The Blum family were of German origin, and maybe “Tanta” is a nickname for tante (aunt). It sounds like the sender’s son received a gift from Elsie and was thrilled with whatever it was. As for the addressee, there’s an Elsie Blum on the 1910 Federal Census that might fit for the addressee of this card. Born in Ohio about 1890, parents Adam and Elsie, address 812 Cortelyou Road in Brooklyn, with a near cross street being E. 7th. Nothing coming up for the address on the postcard in city directories at either 481 11th (apt. E) or 481 E. 11th, which is surprising. But it is an address today, if the numbering is the still the same, 481 11th St., a condo, and so beautiful on the inside! ( If Elsie could see it now!)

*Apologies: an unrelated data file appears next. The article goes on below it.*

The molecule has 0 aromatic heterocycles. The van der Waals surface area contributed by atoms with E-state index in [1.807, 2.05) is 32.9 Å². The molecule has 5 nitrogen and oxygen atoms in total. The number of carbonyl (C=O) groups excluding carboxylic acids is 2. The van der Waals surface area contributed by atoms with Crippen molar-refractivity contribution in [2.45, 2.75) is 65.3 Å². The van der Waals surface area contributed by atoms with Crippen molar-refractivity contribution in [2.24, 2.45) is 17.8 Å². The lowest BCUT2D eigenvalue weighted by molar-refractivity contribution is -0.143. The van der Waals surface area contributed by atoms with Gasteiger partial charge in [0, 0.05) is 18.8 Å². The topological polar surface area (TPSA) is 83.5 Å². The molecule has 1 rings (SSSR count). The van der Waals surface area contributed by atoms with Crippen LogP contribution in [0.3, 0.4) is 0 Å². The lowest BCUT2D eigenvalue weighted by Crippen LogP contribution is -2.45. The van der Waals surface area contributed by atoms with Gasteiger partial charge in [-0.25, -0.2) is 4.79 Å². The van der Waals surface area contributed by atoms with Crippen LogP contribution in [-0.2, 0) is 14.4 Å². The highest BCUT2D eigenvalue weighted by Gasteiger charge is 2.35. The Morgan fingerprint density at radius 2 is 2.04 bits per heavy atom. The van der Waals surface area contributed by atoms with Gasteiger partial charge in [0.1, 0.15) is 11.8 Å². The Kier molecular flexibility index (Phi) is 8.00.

Sources:  Year: 1910; Census Place: Brooklyn Ward 29, Kings, New York; Roll: T624_983; Page: 10A; Enumeration District: 1023; FHL microfilm: 1374996. (Ancestry.com).

Nancy Hanks (horse). n.d. https://en.wikipedia.org/wiki/Nancy_Hanks_(horse). Accessed September 15, 2019.